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- 1. Load, Stress and Failure
- 2. Design Basic Selection Mechanism Depends on the purposes of the machine Materials Depends on the shape of the part, loading and operation (corrosion & wear resistance … etc) Stresses Requires a working knowledge of the materials Cost Is always an important factor
- 3. Failure of machine parts There are two types: Functional failure Fracture failure
- 4. Failure of machine parts Functional failure e.g. Excessive deflection of shaft Noise, decrease in efficiency, increase in heat generation Functional failure could be as a result of: Deformation Wear corrosion
- 5. Fracture failure Excessive stress –Tensile –Shear –Combined stress –Fatigue –Crack –Stress concentration Excessive stress results of high load or low allowable material properties or dimensions
- 6. Load: A component subjected to a single load implies: • A transverse force in the case of a beam component, • A longitudinal compressive force in a column, • A torque in the case of a shaft, • A pressure in a fluid containment vessel, and so on
- 7. Expressions of the load: The actual load, extrinsic,: is the load exerted on the component by its surrounds, and The maximum load, intrinsic,: is the largest load that the component can withstand without failure; The maximum load is a property of the component, a function of its dimensions and material properties
- 8. Factor of safety • Uncertainty about the actual load. • Uncertainty about the maximum allowable load
- 9. Uncertainty about the actual load The inherent variability of the load (e.g. in practice the mass of a "ten tonne truck" will depend on the load it's carrying), Static indeterminacy (when components share the load in proportion to their elastic responses), Dynamic (or shock) effects If a weight W is dropped from a height h onto an elastic component of stiffness k, , then the peak force in the component is = dynamic magnification factor (dmf) * W
- 10. Inherited Variability of Actual Load 25 Frequency 20 15 10 5 0 900 925 950 975 1000 1025 Actual Load
- 11. Dynamic magnification factor Elementary energy methods give dmf = [ 1+ ( 1 + 2hk/W)1/2 ] W The effective actual load is h at least twice its nominal or supposed value k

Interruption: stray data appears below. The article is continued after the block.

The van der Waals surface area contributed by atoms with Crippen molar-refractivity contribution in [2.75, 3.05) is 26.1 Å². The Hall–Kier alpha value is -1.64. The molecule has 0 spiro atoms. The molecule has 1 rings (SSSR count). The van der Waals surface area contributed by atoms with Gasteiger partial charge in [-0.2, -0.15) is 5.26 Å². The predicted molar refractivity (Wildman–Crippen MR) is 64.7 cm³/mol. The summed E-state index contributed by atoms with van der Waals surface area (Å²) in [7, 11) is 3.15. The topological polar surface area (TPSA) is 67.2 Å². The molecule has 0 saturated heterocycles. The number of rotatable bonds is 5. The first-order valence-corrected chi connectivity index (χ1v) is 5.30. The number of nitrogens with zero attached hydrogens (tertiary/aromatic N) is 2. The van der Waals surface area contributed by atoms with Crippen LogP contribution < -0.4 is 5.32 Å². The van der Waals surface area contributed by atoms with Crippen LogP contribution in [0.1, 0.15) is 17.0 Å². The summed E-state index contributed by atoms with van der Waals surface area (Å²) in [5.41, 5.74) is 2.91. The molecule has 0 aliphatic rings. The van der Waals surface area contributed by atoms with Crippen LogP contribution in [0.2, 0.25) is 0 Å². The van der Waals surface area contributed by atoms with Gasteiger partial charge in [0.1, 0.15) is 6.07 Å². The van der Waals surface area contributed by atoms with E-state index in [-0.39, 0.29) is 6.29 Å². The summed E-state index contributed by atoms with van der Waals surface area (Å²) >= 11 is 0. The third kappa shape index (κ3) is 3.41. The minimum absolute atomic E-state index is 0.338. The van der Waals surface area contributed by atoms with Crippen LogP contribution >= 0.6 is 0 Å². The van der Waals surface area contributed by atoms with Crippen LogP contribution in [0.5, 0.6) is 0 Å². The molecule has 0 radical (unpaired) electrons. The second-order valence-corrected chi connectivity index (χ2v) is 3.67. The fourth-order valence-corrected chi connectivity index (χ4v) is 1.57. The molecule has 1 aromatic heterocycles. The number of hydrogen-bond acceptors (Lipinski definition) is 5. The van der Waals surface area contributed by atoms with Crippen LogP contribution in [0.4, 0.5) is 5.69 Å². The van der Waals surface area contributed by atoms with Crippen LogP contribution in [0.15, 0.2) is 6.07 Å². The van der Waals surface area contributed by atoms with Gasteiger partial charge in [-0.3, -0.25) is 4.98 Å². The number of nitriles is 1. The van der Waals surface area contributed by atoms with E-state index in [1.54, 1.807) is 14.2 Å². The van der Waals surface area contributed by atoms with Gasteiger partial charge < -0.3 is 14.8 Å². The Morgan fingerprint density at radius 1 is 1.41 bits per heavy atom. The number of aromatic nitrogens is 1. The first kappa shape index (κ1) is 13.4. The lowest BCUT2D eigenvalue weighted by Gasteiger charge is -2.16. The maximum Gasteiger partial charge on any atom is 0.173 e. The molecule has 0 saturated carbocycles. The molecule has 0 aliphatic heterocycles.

- 12. Uncertainity about the maximum allowable load dimensions differing from their nominal or expected values material strength differing from its nominal value due in turn to – variations in material composition – variation in heat treatment, – unsuspected flaws
- 13. Factor of safety (fs)= Maximum allowable load Actual load It follows that : if fs = 1 then the component is on the point of failure if fs < 1 then the component is in a failed state if fs > 1 then the component is safe
- 15. Suggested Safety (design) Factors for Elementary Work For exceptionally reliable materials used under controllable 1.25 - 1.5 conditions and subjected to loads and stresses that can be determined with certainty - used where low weight is very important consideration 1.5 - 2 For well-known materials under reasonably constant environmental conditions, subjected to loads and stresses that can be determined readily. 2 - 2.5 For average materials operated in ordinary environments and subjected to loads and stresses that can be determined. 2.5 - 3 For less tried materials or for brittle materials under average conditions of environment, load and stress. 3-4 For untried materials used under average conditions of environment, load and stress. 3-4 Should also be used with better-known materials that are to be used in uncertain environments or subject to uncertain stresses. Repeated loads : the factors established in items 1 to 6 are acceptable but must be applied to the endurance limit rather than to the yield strength of the material.